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[] U.S. vulnerable to 'cyber Katrina'’

Interessanter Metaphernwandel: Früher hiess es "Electronic Peal Harbor", dann "Cyber-9/11", jetzt plötzlich "Cyber Katrina". Damit ist rhetorisch die Rückkehr von der Bedrohungs- oder Risikopolitik zur Gefahrenabwehr vollzogen: Gefahren sind - im Gegensatz zu Bedrohungen, die einen konkreten und gefährlichen Gegner beinhalten, und Risiken, die diesen immerhin erwarten lassen - reine Umwelteinflüsse, die auch nicht wirklich verhindert werden können. Was bleibt, ist Vorsorge für den Schadensfall. Die beste Strategie ist allerdings gerade bei technischen Großsystemen der Einbau von Redundanz und losen Kopplungen und das Vermeiden von Single Points of Failure - genau die Design-Features des Internet. Die Migration von Telefon zu VoIP bewirkt allerdings gerade, dass bei einem Internet-Ausfal auch alternative Kommunikationsmittel nicht mehr zur Verfügung stehen...

U.S. vulnerable to 'cyber Katrina'’

By Alice Lipowicz
Contributing Writer

The United States is poorly prepared for a "cyber Katrina," with no
coordinated plan for restoring and recovering the Internet after a
major disruption, according to a new Business Roundtable report [1],
released yesterday.

Despite efforts to address the problem, the federal government and
private sector have not developed a coordinated plan for restoring the
Internet and maintaining confidence in financial markets following a
major breach in functioning.

The gaps identified include no cyberattack early warning system,
unclear and overlapping responsibilities for responding to Internet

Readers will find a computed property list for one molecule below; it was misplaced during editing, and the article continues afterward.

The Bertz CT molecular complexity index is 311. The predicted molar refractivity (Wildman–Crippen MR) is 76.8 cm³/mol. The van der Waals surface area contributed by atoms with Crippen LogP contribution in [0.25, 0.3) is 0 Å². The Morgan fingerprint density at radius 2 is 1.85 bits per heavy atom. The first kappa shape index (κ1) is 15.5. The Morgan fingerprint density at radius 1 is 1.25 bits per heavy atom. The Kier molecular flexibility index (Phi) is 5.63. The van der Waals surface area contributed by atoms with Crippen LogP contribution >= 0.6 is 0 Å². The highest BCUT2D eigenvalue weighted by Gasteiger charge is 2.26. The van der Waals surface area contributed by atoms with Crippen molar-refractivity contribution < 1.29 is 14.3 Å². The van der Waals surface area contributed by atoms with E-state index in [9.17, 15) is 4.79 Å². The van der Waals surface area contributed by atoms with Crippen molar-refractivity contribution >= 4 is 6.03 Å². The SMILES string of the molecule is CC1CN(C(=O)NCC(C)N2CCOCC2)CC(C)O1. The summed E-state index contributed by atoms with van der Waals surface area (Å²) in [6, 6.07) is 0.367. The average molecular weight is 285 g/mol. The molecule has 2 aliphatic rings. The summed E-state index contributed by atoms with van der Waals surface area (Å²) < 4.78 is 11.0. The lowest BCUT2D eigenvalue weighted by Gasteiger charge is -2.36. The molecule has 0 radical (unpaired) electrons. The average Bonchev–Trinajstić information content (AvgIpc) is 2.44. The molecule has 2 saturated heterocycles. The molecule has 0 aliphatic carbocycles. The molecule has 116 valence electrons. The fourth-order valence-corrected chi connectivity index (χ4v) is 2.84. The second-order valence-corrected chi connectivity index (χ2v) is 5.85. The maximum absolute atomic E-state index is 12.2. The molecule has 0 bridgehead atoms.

disruptions, and no sufficient resources.

"If there's a cyberdisaster, there is no emergency number to call -
and no one in place to respond, because our nation simply doesn't have
the kind of coordinated plan in place that we need to restart and
restore the Internet," Edward Rust Jr., chairman of State Farm
Insurance Companies and head of the Roundtable Security Task Force's
working group on cybersecurity, said in a news release. "Government
and industry must work together to beef up our cybersecurity and
recovery efforts."

The roundtable, which comprises chief executives of major corporations
representing nearly a third of the total value of the U.S. stock
market, said the private sector should take the lead in restoring the
communications infrastructure following a disaster.

The federal government should establish clearer roles and
responsibilities. For example, while the Homeland Security Department
said it has authority to declare a national cyberemergency and intends
to consult with business leaders, the report said it is not clear how
this consultation will occur or what the factors are for declaring an

The federal government also should provide funding for long-term
programs, and make sure that national response plans treat major
Internet disruptions as serious national problems, the report said.
The National Cyber Security Division within DHS receives about $70
million a year, but almost none of the funds support cyber-recovery,
the report said.

Federal authorities should set a clear policy for Internet recovery,
which would define DHS' role and responsibility; define the
responsibilities of the U.S. Computer Emergency Response team; specify
how the Homeland Security Operations Center will be used; and clarify
the roles of other agencies, such as the Federal Communications
Commission and the Federal Emergency Management Agency, the report

Private sector executives are urged to designate a point person for
cyber-recovery, update their plans to prepare for a widespread
Internet outage and the impact on movement of goods and services, and
set priorities for restoring Internet service and corporate

The roundtable also urged creation of a federally funded panel of
experts to assist in developing plans for recovering the Internet
after a cyberdisaster. It also suggests DHS and industry jointly
conduct large-scale cyberemergency exercises.


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